After My Cancer Diagnosis
By Qin Lin, China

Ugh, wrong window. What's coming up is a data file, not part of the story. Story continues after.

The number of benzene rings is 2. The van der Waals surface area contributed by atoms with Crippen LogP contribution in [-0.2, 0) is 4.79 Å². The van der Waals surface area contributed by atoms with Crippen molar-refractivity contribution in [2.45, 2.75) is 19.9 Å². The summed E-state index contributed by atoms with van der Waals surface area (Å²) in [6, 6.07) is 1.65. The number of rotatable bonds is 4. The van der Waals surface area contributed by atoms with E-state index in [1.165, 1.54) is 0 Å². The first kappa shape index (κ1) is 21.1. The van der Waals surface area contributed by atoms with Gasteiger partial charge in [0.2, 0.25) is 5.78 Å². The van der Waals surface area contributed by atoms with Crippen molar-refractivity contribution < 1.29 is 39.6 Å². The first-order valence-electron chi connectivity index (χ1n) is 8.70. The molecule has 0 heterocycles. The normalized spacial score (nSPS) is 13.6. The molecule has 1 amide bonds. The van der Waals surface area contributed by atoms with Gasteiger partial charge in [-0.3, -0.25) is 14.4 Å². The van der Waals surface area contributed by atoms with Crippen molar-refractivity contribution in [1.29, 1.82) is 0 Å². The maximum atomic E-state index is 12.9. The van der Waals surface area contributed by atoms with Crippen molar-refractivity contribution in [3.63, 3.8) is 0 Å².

One day in October 2018, I was on my electric bike on the way to a gathering when a car dragging a steel pipe came up behind me really suddenly, and knocked me and my bike over, down onto the ground. I passed out right there on the ground. When I came to, there was a pain in my left chest and I was having a hard time breathing. The driver at fault took me to the hospital for a checkup, and the doctor told me that my sixth left rib was fractured, but he said to me, smiling, “This accident seems like a bad thing, but actually it’s very lucky.” He went on, “There’s a tumor in your left lung. It wouldn’t have been found if it hadn’t been for the accident. I suggest you go for surgery at a major hospital right away. If you wait, the cancer will spread and it will be too late.” I was shocked to hear this. I just went limp in the chair, totally devoid of strength. The doctor was really comforting, saying, “You’ll be fine. It might be a benign tumor. We have advanced medicine to treat this kind of thing now.” I thought, “Sure, it won’t be malignant. I’ve been doing my duty over all these years of faith. God will watch over me.” I felt a little calmer at this thought. Then my husband consoled me, too: “Don’t be nervous. That hospital didn’t have the best equipment, so it was probably a misdiagnosis. Let’s go to the big hospital to have it checked. Maybe it’s nothing. Besides, don’t you believe in God? God will take care of you if you do have something.” At the time, I thought the doctor was probably mistaken, that God wouldn’t let me get cancer.